U.S. companies beat analysts' expectations last month, hiring 171 thousand workers in October. The Labor Department also revised job numbers higher for August and September - adding 84,000 more workers to company payrolls. Even as employers ramped up hiring, however, the nation's unemployment rate was rising - up one tenth of one percent.
The last major economic report before Americans head to the polls shows hiring accelerated in October. That's welcome news for more than 12 million unemployed Americans, and for a president fighting to keep his job. President Barack Obama told supporters in Ohio that since July the private sector has added more than 170,000 jobs each month.
"And today our businesses have created nearly 5 1/2 million new jobs. And this morning we learned that companies hired more workers in October than at any time in the last eight months," said Obama.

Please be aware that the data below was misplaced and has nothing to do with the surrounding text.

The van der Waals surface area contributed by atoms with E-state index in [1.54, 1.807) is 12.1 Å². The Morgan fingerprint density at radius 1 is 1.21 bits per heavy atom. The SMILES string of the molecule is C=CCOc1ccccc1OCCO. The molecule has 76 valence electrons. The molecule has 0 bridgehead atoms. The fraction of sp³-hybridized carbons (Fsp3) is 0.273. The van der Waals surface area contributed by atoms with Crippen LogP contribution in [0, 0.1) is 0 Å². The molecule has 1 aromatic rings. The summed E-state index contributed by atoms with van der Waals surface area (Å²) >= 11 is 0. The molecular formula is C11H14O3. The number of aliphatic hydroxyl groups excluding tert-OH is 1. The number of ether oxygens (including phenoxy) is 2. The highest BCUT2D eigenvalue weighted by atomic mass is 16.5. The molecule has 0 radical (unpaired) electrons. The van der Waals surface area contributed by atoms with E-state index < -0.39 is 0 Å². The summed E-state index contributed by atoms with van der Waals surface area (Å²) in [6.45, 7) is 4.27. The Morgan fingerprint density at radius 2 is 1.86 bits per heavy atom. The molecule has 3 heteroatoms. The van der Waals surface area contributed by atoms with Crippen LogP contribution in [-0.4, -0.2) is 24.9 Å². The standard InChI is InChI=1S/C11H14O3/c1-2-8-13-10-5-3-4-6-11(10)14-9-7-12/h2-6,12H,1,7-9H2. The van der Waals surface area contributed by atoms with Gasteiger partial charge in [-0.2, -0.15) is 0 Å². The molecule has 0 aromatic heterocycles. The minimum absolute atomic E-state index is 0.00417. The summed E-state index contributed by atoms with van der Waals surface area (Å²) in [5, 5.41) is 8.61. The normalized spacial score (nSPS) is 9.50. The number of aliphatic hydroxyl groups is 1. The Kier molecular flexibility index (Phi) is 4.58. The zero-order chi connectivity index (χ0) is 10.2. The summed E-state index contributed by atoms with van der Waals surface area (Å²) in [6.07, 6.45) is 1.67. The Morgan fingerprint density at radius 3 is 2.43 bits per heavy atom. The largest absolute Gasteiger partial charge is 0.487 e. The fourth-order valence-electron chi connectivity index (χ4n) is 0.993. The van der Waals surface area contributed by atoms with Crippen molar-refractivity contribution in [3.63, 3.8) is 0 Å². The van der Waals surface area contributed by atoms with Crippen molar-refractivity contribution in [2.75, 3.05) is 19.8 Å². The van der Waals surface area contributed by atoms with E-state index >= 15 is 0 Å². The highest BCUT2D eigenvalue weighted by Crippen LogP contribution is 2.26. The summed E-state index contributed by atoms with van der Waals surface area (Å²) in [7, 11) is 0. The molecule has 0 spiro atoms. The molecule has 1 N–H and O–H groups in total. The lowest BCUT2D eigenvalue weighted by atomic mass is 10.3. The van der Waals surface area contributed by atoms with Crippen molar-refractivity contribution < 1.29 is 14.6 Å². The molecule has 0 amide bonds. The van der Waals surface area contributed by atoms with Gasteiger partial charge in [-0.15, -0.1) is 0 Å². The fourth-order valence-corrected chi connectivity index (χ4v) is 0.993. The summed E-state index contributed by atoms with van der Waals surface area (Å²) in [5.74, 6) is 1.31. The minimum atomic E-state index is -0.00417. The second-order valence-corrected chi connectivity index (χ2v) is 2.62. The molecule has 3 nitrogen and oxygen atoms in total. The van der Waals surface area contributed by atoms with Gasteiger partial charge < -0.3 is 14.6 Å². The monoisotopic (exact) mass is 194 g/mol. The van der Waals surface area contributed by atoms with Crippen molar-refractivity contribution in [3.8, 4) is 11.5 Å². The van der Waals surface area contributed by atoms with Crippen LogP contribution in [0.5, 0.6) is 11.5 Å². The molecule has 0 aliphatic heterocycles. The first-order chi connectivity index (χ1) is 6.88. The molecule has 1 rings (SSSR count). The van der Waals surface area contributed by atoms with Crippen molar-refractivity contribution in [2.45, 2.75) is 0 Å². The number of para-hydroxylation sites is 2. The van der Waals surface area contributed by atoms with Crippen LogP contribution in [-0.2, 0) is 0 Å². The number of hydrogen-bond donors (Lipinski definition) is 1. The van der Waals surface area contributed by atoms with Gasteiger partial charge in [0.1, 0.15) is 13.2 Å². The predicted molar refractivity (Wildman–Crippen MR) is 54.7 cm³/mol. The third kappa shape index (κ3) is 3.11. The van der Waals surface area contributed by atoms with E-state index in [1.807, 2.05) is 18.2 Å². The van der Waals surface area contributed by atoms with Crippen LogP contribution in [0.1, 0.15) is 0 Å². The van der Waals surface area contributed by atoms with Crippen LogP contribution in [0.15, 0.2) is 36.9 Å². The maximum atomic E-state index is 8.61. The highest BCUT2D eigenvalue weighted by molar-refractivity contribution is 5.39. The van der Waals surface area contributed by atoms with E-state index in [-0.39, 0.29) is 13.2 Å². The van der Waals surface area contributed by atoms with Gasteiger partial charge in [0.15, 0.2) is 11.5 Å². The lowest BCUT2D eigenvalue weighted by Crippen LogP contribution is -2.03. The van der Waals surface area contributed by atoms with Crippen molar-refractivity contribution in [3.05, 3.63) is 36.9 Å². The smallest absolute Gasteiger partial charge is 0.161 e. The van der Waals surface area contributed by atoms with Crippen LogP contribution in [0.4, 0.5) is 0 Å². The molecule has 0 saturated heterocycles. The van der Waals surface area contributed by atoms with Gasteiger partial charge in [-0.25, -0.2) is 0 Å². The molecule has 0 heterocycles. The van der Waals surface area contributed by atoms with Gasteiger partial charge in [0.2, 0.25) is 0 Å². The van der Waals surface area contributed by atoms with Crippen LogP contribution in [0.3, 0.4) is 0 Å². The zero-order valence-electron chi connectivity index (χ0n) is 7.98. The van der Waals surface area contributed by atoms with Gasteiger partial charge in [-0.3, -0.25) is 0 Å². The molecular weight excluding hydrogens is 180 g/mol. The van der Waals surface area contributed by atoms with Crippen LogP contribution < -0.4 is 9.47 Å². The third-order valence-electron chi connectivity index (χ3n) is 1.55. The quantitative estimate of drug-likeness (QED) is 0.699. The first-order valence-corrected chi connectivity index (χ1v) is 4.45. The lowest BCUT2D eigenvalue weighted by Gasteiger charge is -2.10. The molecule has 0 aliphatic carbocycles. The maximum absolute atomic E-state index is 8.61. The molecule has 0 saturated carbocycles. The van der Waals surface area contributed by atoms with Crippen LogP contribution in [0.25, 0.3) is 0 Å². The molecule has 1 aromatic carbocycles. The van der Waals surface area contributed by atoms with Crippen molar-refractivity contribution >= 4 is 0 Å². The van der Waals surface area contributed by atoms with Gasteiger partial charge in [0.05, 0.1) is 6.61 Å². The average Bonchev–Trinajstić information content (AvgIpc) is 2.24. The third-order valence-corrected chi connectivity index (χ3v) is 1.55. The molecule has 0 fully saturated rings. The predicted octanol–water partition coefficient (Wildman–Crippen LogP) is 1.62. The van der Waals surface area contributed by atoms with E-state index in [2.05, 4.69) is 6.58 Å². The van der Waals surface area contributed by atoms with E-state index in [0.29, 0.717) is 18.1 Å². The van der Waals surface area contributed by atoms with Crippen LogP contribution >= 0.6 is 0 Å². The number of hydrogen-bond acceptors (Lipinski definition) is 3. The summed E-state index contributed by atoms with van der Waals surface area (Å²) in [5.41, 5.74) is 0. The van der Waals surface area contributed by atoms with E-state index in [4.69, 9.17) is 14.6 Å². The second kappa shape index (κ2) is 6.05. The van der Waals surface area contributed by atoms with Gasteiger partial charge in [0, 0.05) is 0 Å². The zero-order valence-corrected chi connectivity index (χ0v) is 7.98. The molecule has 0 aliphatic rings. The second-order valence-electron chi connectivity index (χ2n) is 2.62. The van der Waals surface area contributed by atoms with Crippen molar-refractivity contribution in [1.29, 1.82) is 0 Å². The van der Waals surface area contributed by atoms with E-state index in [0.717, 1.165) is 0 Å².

But the improving outlook is just one aspect of the government report. Despite upward revisions to job numbers in August and September, the nation's unemployment rate inched higher to 7.9 percent as more people started looking for work.
Republican challenger Mitt Romney said the report was further proof of an economy at a virtual standstill. He accused the president of falling short on his promises.
"He said he was going to lower the unemployment rate, down to 5.2 percent right now. Today we learned that it's actually 7.9 percent. And that's 9 million jobs short of what he promised," said Romney.
Since World War II, no U.S. president has ever won re-election with unemployment above 7.4 percent. The White House says the new report, though, is further evidence that the economy is healing from the worst downturn in decades. Still, the latest job numbers are unlikely to sway voters.
ABC News political analyst Matthew Dowd said most Americans already have made up their minds.
"The perceptions of the economy are already baked in [already set]. At this point in the game, the last six months of what's happened - in the last six months in the economy - are baked into perceptions," said Dowd.
Despite the better-than-expected job numbers, lingering signs of economic weakness remain. Average hourly pay declined in October, and paychecks have not kept pace with inflation.
After an initial bounce on Wall Street, stock futures fell more than one percent, as investors worried about a deepening recession in Europe and a looming budget crisis in the U.S.